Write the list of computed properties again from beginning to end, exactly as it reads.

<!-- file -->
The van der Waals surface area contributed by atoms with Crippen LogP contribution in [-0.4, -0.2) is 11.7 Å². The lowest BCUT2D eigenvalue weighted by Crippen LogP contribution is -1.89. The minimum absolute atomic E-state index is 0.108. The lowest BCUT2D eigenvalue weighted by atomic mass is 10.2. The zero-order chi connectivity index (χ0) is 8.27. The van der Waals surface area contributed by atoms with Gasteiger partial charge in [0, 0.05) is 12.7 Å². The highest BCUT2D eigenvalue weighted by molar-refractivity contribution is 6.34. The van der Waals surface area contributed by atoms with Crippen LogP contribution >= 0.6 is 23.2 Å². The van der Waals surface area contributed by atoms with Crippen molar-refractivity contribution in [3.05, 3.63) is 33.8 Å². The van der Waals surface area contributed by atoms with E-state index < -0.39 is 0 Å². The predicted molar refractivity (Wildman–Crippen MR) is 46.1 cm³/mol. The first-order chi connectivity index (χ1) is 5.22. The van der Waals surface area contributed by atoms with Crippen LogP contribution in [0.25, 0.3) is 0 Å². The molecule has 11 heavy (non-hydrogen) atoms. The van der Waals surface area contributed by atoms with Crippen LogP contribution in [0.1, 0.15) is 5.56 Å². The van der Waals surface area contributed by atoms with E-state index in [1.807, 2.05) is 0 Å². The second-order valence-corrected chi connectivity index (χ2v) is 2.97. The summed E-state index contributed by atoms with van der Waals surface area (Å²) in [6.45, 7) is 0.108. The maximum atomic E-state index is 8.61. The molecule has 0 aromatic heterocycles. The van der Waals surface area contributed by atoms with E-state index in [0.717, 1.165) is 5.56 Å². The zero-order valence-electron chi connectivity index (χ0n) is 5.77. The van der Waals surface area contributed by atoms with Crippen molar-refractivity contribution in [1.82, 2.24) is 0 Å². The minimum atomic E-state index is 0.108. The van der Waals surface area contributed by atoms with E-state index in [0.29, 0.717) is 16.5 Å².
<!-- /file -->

The van der Waals surface area contributed by atoms with Crippen LogP contribution in [-0.4, -0.2) is 11.7 Å². The lowest BCUT2D eigenvalue weighted by Crippen LogP contribution is -1.89. The minimum absolute atomic E-state index is 0.108. The lowest BCUT2D eigenvalue weighted by atomic mass is 10.2. The zero-order chi connectivity index (χ0) is 8.27. The van der Waals surface area contributed by atoms with Gasteiger partial charge in [0, 0.05) is 12.7 Å². The highest BCUT2D eigenvalue weighted by molar-refractivity contribution is 6.34. The van der Waals surface area contributed by atoms with Crippen LogP contribution >= 0.6 is 23.2 Å². The van der Waals surface area contributed by atoms with Crippen molar-refractivity contribution in [3.05, 3.63) is 33.8 Å². The van der Waals surface area contributed by atoms with E-state index < -0.39 is 0 Å². The predicted molar refractivity (Wildman–Crippen MR) is 46.1 cm³/mol. The first-order chi connectivity index (χ1) is 5.22. The van der Waals surface area contributed by atoms with Crippen LogP contribution in [0.25, 0.3) is 0 Å². The molecule has 11 heavy (non-hydrogen) atoms. The van der Waals surface area contributed by atoms with Crippen LogP contribution in [0.1, 0.15) is 5.56 Å². The van der Waals surface area contributed by atoms with E-state index in [1.807, 2.05) is 0 Å². The second-order valence-corrected chi connectivity index (χ2v) is 2.97. The summed E-state index contributed by atoms with van der Waals surface area (Å²) in [6.45, 7) is 0.108. The maximum atomic E-state index is 8.61. The molecule has 0 aromatic heterocycles. The van der Waals surface area contributed by atoms with E-state index in [0.717, 1.165) is 5.56 Å². The zero-order valence-electron chi connectivity index (χ0n) is 5.77. The van der Waals surface area contributed by atoms with Crippen molar-refractivity contribution in [1.82, 2.24) is 0 Å². The minimum atomic E-state index is 0.108. The van der Waals surface area contributed by atoms with E-state index in [0.29, 0.717) is 16.5 Å².